At about 22 characters, the roster in KOF XII is actually the smallest the series has ever seen. The explanation for this was, due to the massive undertaking redrawing each character proved itself to be, the roster had be cut. This would be something easy to forgive if it were filled with the best of the best KOF had to offer, but that isn’t the case. Series regulars and favorites like Yuri, King, Geese, Billy, Mai, Rugal, and K’ are only the tip of the iceberg when mentioning the amount of missing characters from the roster, and even though there are some series mains inside (Terry, Athena etc), it’s not only a shame, but it’s almost a slap in the face if you’re a fan. How could some of SNK’s most beloved characters not make the cut for KOF’s next gen leap? It’s a strange decision on their part, because if their aim was to have a rebirth of the series, they had to have known that Mai would be at the top of many people's lists for a reinvention. Furthermore, the characters who did make the cut, you’ll find they’re missing moves or had their movesets changed for the worse. Gone are Terry’s Power Dunk and Buster Wolf, same goes for Clark’s Mount Tackle, Kims Haki Kyaku, and Iori, well, anyone who’s mained him for the past 15 years or so is in for a surprise.

A very unwelcome one. The loss of some iconic moves means a drastic change in character strategies, also to the overall feel of matches.

It’s this mixture of questionable and/or missing content that makes KOF XII a package I can’t recommend to anyone other than the most diehard of fighting fans. The “Arcade” mode is a 5 stage time trial with no end boss, and when you’re done with that…that’s pretty much it. An offline and online versus mode are all that remain, and if you don’t happen to have Xbox Live (for 360 owners) then the game drops in value even further. No survival, no true story mode, no 1v1 arcade, not even a mission mode to fill in the gaps. The only thing left to do is fight. Fight through a time trial, fight the cpu, fight online. While this seems like a ludicrous complaint for a fighting game, with Street Fighter 4 providing a ton of content in comprehensive training, survival, time trial modes, and BlazBlue providing extra challenge modes along with a detailed, per-character story mode, for KOF to come up short for any other incentive to play, even with regards to unlockables (everyone’s open from the start, there’s a gallery but no instructions on how pictures unlock) is disappointing.

[Note: at the time of this writing, the online play ranges from decent to nearly unplayable. The netcode is quite bad and I’ve actually had dropped matches in a 1v1 room due to it being unable to handle people coming and going]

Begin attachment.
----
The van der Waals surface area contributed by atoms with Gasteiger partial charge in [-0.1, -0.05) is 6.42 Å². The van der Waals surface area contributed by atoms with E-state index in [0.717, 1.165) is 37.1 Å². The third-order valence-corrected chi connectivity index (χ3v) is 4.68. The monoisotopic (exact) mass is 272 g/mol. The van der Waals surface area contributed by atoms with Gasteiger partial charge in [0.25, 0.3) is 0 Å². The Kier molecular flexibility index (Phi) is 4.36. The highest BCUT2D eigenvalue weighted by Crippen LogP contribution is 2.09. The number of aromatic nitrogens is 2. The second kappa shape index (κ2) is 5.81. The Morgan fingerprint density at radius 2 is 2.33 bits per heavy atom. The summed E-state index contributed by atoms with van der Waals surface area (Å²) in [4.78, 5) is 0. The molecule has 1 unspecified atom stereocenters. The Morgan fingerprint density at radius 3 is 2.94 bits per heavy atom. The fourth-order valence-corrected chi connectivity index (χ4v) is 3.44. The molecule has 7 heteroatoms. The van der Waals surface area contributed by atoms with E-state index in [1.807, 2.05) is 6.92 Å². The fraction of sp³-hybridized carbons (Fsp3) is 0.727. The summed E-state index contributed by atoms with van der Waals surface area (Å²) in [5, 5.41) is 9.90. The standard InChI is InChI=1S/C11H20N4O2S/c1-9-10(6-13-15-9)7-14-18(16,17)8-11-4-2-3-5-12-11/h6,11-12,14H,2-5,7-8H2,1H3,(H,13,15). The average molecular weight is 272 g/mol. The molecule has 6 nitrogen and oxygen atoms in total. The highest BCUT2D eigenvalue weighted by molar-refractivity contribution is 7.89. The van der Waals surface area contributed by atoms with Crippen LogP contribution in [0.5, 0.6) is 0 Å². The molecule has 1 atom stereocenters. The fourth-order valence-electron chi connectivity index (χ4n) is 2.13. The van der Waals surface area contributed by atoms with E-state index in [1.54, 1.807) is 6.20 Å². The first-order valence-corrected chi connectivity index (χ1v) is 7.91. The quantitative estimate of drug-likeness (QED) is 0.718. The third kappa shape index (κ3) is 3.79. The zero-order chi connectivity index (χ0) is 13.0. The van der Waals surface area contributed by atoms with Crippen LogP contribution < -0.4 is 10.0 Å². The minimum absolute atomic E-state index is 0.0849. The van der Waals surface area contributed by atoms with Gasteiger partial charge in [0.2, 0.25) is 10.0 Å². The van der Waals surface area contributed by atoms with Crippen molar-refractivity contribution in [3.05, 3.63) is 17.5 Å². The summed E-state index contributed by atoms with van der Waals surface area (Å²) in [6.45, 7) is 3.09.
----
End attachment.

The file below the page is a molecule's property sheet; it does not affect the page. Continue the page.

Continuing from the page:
In a sense, it’s almost as if the much lauded graphical overhaul has been a blessing and a curse to this game. Every interview I’ve read, the developers’ explanation for the lack of (insert name here) in this game was due to the amount of time it took to create the character sprites. There’s no continuation of the story because of the sprites. There’s a lack of characters because of the sprites, no bonus modes because of the sprites. I hate to say that after playing, I believe every word. While KOF XII is a very impressive looking 2D fighting game, it seems as if the team was too tired to do anything else after completing the art. Even the menus are convoluted and boring to look at. That notion of laziness, it’s unfortunately a feeling that carries itself through the entire experience, and only the truest of arcade driven fighting game fans will be able to overlook this. Everyone else will feel cheated of their $60 after their first run through “Arcade” mode. I’d even go as far to say that the game is vastly overpriced, and would’ve still felt like a bit of a wash at $30, but it'd certainly sting less than it does at this point in time.

In my opinion, calling this a “Rebirth” of The King of Fighters is a bit of a misnomer. It’s certainly a step forward visually, and to some extent technically, but it’s definitely a step backward where it counts, especially as a console release.

Continue Reading..

Wednesday, July 22, 2009

Quick Thought - Another lemming.

Out of any console allegiance, Sony fans get the most offended when you declare their brand anything less than perfect. Fact.

I was speaking to someone the other day.

He talks about Naruto: Ultimate Ninja Storm and tells me it simply isn’t possible on any other system because it’s only on the PS3. I correct him and casually let him know, it’s certainly very possible on a 360, given the right coding, and that it being exclusive is a combination of platform preference (Cyberconnect 2 has traditionally made Naruto games for the PS2) and business (money comes first.). He freaks out on me, ignores both points. and starts name dropping exclusive titles like Uncharted, Killzone, all the while telling me that not one of them is possible on the 360, and that the system has peaked in terms of graphical fidelity.

He declares Uncharted’s graphics as the most AMAZING THING EVER and goes on to tell me the game isn’t possible on any other console because of the power of the Cell. He tells me Gears of War 2 doesn’t look all that great.